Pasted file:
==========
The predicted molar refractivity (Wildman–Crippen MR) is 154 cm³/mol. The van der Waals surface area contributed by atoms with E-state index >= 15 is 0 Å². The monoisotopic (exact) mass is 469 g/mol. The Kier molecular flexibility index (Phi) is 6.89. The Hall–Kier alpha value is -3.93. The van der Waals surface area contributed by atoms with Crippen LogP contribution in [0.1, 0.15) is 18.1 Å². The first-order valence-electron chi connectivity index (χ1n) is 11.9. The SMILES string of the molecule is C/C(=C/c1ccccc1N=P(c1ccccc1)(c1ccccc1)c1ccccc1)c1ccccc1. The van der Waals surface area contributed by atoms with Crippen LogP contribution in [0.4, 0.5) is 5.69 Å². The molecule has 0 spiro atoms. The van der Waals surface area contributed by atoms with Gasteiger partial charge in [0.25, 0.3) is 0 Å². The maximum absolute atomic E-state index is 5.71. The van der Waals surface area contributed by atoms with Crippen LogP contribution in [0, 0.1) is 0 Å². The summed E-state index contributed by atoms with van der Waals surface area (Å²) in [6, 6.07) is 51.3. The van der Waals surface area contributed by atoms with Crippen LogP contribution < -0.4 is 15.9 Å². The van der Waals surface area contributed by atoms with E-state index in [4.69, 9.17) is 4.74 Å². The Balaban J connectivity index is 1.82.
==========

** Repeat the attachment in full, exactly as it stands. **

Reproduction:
The predicted molar refractivity (Wildman–Crippen MR) is 154 cm³/mol. The van der Waals surface area contributed by atoms with E-state index >= 15 is 0 Å². The monoisotopic (exact) mass is 469 g/mol. The Kier molecular flexibility index (Phi) is 6.89. The Hall–Kier alpha value is -3.93. The van der Waals surface area contributed by atoms with Crippen LogP contribution in [0.1, 0.15) is 18.1 Å². The first-order valence-electron chi connectivity index (χ1n) is 11.9. The SMILES string of the molecule is C/C(=C/c1ccccc1N=P(c1ccccc1)(c1ccccc1)c1ccccc1)c1ccccc1. The van der Waals surface area contributed by atoms with Crippen LogP contribution in [0.4, 0.5) is 5.69 Å². The molecule has 0 spiro atoms. The van der Waals surface area contributed by atoms with Gasteiger partial charge in [0.25, 0.3) is 0 Å². The maximum absolute atomic E-state index is 5.71. The van der Waals surface area contributed by atoms with Crippen LogP contribution in [0, 0.1) is 0 Å². The summed E-state index contributed by atoms with van der Waals surface area (Å²) in [6, 6.07) is 51.3. The van der Waals surface area contributed by atoms with Crippen LogP contribution < -0.4 is 15.9 Å². The van der Waals surface area contributed by atoms with E-state index in [4.69, 9.17) is 4.74 Å². The Balaban J connectivity index is 1.82.